In the meantime, a good strategy for managing rootworm should not only include rotating pyramided rootworm traits, but also insecticide use and crop rotation. Relying on Herculex RW (Cry34/35Ab1) to do all the heavy lifting in controlling rootworm year after year will only put more selective pressure on it and shorten its effective life span.7 Rotating rootworm traits is paramount to maintaining the utility of our current traits. Beck’s is uniquely positioned to allow customers to rotate rootworm traits without jumping from one seed supplier to another (see table above). Talk with your local Beck’s field agronomist, seed advisor or dealer for a tailored recommendation for your operation.

Greg Shepherd, CCA | Field Agronomist

For more Agronomic News from Greg Shepherd, certified crop adviser, please visit his blog or his Agronomy Page on BecksHybrids.com.

 

  1. Gassmann AJ, Petzold-Maxwell JL, Keweshan RS, Dunbar MW (2011) Field-evolved resistance to Bt maize by western corn rootworm. PLoS ONE 6(7): e22629.
  2. Gassmann AJ, Petzold-Maxwell JL, Clifton EH, Dunbar MW, Hoffman AM, Ingber DA, and Keweshan RS (2014) Field-evolved resistance by western corn rootworm to multiple Bacillus thuringiensis toxins in transgenic maize. Proc. Natl. Acad. Sci. USA. 111:5141-5146.
  3. Wangila DS, Gassmann AJ, Petzold-Maxwell JL, French BW, and Meinke LJ (2015) Susceptibility of Nebraska western corn rootworm populations (Coleoptera: Chrysomelidae) to Bt corn events. J. Econ. Entomol. 108: 742-751.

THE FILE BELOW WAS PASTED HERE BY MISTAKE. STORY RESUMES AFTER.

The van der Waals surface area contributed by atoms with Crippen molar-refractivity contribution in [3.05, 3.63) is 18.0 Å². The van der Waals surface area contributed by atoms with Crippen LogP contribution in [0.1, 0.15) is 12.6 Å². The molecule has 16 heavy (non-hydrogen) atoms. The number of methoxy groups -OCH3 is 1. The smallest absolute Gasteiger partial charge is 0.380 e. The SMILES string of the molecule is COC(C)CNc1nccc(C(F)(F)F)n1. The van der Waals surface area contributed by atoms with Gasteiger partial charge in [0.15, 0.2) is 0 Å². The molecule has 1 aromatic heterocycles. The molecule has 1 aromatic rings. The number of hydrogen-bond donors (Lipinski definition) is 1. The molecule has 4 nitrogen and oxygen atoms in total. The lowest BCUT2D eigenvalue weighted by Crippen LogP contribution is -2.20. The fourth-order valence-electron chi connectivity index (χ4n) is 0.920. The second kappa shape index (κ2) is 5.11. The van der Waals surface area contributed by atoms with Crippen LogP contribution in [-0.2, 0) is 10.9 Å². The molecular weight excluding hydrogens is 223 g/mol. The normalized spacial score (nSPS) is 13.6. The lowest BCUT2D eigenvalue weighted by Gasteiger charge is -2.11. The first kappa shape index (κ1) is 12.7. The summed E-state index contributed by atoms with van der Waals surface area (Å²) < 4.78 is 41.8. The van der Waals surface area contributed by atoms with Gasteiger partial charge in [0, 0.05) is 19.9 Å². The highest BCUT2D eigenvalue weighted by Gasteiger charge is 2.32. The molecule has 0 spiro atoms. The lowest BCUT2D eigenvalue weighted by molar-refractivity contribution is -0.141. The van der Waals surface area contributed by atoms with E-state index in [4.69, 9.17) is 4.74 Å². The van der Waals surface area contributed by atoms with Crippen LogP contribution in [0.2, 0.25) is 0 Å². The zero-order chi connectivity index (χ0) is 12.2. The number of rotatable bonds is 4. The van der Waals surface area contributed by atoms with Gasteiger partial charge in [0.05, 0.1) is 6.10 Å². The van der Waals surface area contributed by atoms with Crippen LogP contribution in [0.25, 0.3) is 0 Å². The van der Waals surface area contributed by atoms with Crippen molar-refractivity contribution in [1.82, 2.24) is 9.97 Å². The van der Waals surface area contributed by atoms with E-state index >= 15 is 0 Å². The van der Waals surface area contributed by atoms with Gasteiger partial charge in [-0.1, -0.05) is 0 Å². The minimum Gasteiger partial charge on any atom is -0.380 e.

4. Zukoff SN, Ostlie KR, Potter B, Meihls LN, Zukoff AL, French L, Ellersieck MR, Wade French B, Hibbard BE (2016) Multiple Assays Indicate Vary Levels of Cross Resistance in Cry3Bb1-Selected Field Population of the Western Corn Rootworm to mCry3A, eCry3.1Ab, and Cry34/35Ab1. J. Econ. Entomol. 2016 Apr 22. pii: tow073 (Epub ahead of print).
  5. Schrader PM, Estes RE, Tinsley NA, Gassmann AJ, and Gray ME (2016) Evaluation of adult emergence and larval root injury for Cry3Bb1-resistant populations of the western corn rootworm. J. Appl. Entomol. doi:10.1111/jen.12329
  6. Jakka S, Shrestha RB, and Gassmann AJ (2016) Broad-spectrun resistance to Bacillus thuringiensis toxins by western corn rootworm (Diabrotica virgifera virgifera). Scientifi c Reports. doi:10.103/srep27860.
  7. Gassmann AJ, Shrestha RB, Jakka S, Dunar MW, CliftonEH, Paolino AR, Ingber DA, French BW, Masloski KE, Dounda JW, and St. Clair CR. (2016) Evidence of Resistance to Cry34/35Ab1 Corn by Western Corn Rootworm (Coleoptera: Chrysomelidae): Root Injury in the Field and Larval Survival in Plant-Based Bioassays. J. Econ. Entomol. 2016, 109 (4) 1872-1880.
  8. Li H, Olson M, Lin G, Hey T, Tan SY, and Narva KE. (2013) Bacillus thuringiensis Cry34/35Ab1 interactions with western corn rootworm midgut binding sites. PLoS ONE 8:e53079.

SmartStax®, YieldGard VT Rootworm/RR2® and YieldGard® are trademarks of Monsanto Technology LLC. Herculex® is a registered trademark of Dow AgroSciences LLC. Agrisure®, Agrisure Duracade® and Agrisure Viptera® are trademarks of a Syngenta Group Company. ®Optimum and AcreMax are registered trademarks of Pioneer. All other trademarks are the property of their respective owners.